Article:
"Written from a feminist perspective, often focusing on the inferior status accorded to women by society, the tales include: 'Turned,' an ironic story with a startling twist, in which a husband seduces and impregnates a naive servant; 'Cottagette,' concerning the romance of a young artist and a man who's apparently too good to be true; 'Mr. Peeble's Heart,' a liberating tale of a fiftyish shopkeeper whose sister-in-law, a doctor, persuades him to take a solo trip to Europe, with revivifying results; 'The Yellow Wallpaper,'; and three other outstanding stories..."


Gilman's writing is economical, engaging -- her characterizations aren't always as fully fleshed as they could be (a fault often found in writers of Gilman's ilk: the social point supercedes characterization), but it's a minor quibble.

If there's a glaring weak point, it's the title story. It rambles on about in a vague fashion about the woman's sickness (in reality, she's just depressed), ending on a symbolic, but equally vague note. I suspect this story has found acclaim with many because of Gilman's feminist leanings. That's okay, but one doesn't judge a writer's works for their political/gender beliefs alone; one judges a writer's works for their literary prowess, which "The Yellow Wallpaper" lacks.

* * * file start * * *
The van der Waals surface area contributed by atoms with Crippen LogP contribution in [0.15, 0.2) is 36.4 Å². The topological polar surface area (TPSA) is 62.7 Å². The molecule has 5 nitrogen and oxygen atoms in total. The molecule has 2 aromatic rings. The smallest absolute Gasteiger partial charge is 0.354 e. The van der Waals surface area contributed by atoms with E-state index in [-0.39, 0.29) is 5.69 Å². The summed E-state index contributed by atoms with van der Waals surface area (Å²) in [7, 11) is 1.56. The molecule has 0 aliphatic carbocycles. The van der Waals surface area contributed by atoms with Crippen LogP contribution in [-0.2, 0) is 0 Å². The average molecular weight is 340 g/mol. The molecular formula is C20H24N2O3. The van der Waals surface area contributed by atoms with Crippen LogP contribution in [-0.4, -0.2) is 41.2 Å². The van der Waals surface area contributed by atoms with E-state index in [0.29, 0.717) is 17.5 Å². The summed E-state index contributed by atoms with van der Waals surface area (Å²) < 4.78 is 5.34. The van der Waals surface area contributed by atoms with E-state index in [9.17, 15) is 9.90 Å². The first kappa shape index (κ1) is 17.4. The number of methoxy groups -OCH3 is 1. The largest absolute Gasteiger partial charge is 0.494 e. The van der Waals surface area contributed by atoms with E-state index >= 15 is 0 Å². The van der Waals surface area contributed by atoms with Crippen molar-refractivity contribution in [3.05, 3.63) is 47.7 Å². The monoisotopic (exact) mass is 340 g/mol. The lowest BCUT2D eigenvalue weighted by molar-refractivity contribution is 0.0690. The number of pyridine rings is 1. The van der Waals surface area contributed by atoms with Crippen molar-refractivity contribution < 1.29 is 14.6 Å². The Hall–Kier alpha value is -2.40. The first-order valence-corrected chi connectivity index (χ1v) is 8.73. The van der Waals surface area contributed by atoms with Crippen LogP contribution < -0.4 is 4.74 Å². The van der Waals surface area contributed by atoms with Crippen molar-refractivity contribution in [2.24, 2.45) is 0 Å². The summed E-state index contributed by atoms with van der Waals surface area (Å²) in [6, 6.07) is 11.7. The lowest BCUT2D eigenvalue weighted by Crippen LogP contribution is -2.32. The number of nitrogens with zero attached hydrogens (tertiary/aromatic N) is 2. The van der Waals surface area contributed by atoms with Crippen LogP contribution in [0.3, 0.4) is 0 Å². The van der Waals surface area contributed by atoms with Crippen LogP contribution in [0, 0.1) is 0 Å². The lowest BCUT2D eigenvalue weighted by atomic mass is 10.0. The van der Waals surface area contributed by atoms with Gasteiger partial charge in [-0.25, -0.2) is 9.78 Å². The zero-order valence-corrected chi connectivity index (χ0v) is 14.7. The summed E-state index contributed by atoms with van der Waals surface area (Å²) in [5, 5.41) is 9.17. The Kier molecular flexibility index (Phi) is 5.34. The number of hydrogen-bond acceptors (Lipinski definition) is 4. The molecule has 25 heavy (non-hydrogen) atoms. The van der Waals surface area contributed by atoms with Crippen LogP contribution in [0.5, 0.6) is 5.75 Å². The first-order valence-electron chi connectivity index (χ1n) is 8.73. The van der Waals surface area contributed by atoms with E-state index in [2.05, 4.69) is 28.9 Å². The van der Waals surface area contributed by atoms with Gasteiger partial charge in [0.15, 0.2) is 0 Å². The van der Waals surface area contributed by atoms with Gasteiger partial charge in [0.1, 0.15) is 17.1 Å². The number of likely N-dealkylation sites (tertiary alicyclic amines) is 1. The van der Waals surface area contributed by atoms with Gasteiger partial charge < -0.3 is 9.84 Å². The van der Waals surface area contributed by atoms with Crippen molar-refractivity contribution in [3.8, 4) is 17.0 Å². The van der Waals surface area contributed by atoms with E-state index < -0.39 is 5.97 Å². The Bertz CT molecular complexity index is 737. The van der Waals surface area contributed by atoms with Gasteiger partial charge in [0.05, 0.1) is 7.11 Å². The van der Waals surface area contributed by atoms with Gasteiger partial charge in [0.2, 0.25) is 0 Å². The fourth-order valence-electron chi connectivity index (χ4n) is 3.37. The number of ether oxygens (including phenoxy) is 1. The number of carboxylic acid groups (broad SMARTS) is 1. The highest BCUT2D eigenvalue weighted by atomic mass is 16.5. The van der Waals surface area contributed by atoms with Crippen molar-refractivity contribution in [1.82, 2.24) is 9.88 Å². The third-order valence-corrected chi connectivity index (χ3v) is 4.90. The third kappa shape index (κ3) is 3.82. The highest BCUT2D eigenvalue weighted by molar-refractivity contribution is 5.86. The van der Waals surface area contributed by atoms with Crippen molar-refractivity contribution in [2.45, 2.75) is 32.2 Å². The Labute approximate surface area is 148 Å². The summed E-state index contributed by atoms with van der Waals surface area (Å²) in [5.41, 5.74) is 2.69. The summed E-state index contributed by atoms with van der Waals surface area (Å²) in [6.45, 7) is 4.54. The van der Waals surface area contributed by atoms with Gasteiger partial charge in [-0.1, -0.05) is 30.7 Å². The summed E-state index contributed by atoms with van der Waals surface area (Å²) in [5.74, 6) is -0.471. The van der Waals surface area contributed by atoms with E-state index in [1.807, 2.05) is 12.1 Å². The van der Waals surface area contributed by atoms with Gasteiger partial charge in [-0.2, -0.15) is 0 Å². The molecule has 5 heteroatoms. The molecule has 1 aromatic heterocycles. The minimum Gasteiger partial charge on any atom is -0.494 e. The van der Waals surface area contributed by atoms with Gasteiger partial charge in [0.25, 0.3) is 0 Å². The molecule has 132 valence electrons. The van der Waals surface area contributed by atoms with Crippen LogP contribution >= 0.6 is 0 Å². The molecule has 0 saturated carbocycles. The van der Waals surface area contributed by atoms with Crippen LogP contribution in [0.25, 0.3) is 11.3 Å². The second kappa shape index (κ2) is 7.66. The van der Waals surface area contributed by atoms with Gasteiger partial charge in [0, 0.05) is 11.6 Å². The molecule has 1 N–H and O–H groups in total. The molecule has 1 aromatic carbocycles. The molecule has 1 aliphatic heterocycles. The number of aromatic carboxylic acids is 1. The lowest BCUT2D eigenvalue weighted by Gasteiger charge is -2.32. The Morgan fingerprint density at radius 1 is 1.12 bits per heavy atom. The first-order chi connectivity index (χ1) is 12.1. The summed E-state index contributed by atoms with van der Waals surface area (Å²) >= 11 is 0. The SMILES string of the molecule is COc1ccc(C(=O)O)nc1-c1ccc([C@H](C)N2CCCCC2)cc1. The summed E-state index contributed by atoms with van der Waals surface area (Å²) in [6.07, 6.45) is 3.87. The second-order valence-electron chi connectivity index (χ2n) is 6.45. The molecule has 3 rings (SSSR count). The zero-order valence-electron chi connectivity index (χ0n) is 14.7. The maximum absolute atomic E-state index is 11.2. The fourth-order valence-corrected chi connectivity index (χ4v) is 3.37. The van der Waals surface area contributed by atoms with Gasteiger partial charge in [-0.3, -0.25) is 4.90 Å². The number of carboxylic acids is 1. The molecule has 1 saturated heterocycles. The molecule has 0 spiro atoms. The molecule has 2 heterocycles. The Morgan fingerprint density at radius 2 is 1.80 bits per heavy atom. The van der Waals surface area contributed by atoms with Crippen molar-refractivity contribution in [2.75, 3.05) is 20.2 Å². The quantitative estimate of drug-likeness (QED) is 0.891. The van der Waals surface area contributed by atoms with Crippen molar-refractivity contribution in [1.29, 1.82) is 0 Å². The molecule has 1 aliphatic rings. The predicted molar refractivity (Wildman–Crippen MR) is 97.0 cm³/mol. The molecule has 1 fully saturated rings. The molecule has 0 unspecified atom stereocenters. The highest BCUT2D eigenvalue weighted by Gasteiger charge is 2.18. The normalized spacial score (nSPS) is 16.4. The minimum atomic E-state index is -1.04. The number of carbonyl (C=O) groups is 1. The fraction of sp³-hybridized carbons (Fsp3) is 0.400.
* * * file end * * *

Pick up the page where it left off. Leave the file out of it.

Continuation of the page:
The rest of the stories don't suffer from the vagueness of the title story. They're on-target, efficacious and near-perfect. My favorite stories are: "Mr. Peeble's Heart," "Three Thanksgivings" and "If I Were a Man".

(Note: Much of what Gilman has written has been done to death these days. Hence, one should read this with the notion that Gilman's work predated the cliche-dom/generalized assertions of her ideas.)

Worth checking out, this.

Thursday, May 15, 2008

Dizzy Gillespie and the birth of bebop, by Leslie Gourse

(hb; 1994: biography)

From the inside flap:

"In the fifth grade Dizzy volunteered to play in the school band. He was the youngest, smallest child to volunteer, and he was also the last to arrive in the instrument room. All that was left for him was a slide trombone. Nobody else wanted it. Far from being disappointed, Dizzy grabbed it, eager to make music, though he switched to trumpet soon after.

"The enthusiasm with which Dizzy grabbed that first instrument remained with him for the rest of his life. His passion for music was so great that it carried him through many lean years to later legendary success. He charted new territory into jazz, expanding the musical vocabulary of our time. He created music of dazzling rhythmic complexity and enriched it with new harmonic color, inspiring other musicians to challenge their limits, and winning recognition for jazz as a true American art form.

"... Leslie Gourse examines the life of this musical giant. Beginning in the instrument room in South Carolina, she traces the life of John Birks Gillespie, focusing on his musical development and the personal relationships and bonds he formed within the music world. Gourse illustrates Dizzy's lifelong commitment to the development of progressive music and his contribution to the birth of the style called bebop."


Gourse's writing is as lively as Gillepsie's often-effervescent personality and musical works, giving Gillespie more than a fair biographical shake. Gillespie's life story is indeed one of inspiration, from his longtime -- fifty-year -- marriage to level-headed Lorraine, to his dedication to his music (he was often poor, but working), to his friendships, some of them musical and legendary (e.g., Charlie "Bird" Parker, Max Roach, Charles Mingus, Thelonious Monk).